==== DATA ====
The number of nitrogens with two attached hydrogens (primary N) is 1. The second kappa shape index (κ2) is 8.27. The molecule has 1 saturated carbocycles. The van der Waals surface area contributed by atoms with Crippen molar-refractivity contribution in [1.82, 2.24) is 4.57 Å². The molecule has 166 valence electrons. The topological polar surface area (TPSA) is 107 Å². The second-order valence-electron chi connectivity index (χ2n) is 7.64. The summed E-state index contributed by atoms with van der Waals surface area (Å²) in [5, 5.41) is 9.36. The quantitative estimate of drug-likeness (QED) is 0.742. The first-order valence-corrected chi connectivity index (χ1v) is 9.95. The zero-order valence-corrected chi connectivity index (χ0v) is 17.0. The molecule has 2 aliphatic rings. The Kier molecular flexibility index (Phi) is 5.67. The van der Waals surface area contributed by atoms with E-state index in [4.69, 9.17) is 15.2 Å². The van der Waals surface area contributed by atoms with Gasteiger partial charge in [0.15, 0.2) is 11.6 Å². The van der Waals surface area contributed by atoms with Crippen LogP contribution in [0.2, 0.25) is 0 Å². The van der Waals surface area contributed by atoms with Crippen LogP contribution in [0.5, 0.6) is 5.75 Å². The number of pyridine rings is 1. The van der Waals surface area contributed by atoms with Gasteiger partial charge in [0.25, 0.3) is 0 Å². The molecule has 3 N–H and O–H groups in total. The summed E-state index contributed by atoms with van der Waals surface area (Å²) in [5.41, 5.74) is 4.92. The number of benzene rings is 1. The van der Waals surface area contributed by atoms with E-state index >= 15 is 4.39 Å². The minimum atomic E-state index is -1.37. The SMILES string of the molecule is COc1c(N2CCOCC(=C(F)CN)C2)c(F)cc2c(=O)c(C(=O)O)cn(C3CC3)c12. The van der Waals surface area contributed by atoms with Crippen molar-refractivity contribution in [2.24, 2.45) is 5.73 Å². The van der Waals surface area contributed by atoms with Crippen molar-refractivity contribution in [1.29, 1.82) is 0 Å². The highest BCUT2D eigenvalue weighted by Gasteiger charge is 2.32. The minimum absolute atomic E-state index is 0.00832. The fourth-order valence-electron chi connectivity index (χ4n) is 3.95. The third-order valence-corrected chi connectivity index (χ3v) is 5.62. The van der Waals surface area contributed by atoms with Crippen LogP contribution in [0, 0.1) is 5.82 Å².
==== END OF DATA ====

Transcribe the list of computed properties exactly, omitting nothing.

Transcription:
The number of nitrogens with two attached hydrogens (primary N) is 1. The second kappa shape index (κ2) is 8.27. The molecule has 1 saturated carbocycles. The van der Waals surface area contributed by atoms with Crippen molar-refractivity contribution in [1.82, 2.24) is 4.57 Å². The molecule has 166 valence electrons. The topological polar surface area (TPSA) is 107 Å². The second-order valence-electron chi connectivity index (χ2n) is 7.64. The summed E-state index contributed by atoms with van der Waals surface area (Å²) in [5, 5.41) is 9.36. The quantitative estimate of drug-likeness (QED) is 0.742. The first-order valence-corrected chi connectivity index (χ1v) is 9.95. The zero-order valence-corrected chi connectivity index (χ0v) is 17.0. The molecule has 2 aliphatic rings. The Kier molecular flexibility index (Phi) is 5.67. The van der Waals surface area contributed by atoms with E-state index in [4.69, 9.17) is 15.2 Å². The van der Waals surface area contributed by atoms with Gasteiger partial charge in [0.15, 0.2) is 11.6 Å². The van der Waals surface area contributed by atoms with Crippen LogP contribution in [0.2, 0.25) is 0 Å². The van der Waals surface area contributed by atoms with Crippen LogP contribution in [0.5, 0.6) is 5.75 Å². The number of pyridine rings is 1. The van der Waals surface area contributed by atoms with Gasteiger partial charge in [0.25, 0.3) is 0 Å². The molecule has 3 N–H and O–H groups in total. The summed E-state index contributed by atoms with van der Waals surface area (Å²) in [5.41, 5.74) is 4.92. The number of benzene rings is 1. The van der Waals surface area contributed by atoms with E-state index >= 15 is 4.39 Å². The minimum atomic E-state index is -1.37. The SMILES string of the molecule is COc1c(N2CCOCC(=C(F)CN)C2)c(F)cc2c(=O)c(C(=O)O)cn(C3CC3)c12. The van der Waals surface area contributed by atoms with Crippen molar-refractivity contribution in [2.24, 2.45) is 5.73 Å². The van der Waals surface area contributed by atoms with Crippen molar-refractivity contribution in [1.29, 1.82) is 0 Å². The highest BCUT2D eigenvalue weighted by Gasteiger charge is 2.32. The minimum absolute atomic E-state index is 0.00832. The fourth-order valence-electron chi connectivity index (χ4n) is 3.95. The third-order valence-corrected chi connectivity index (χ3v) is 5.62. The van der Waals surface area contributed by atoms with Crippen LogP contribution in [0, 0.1) is 5.82 Å².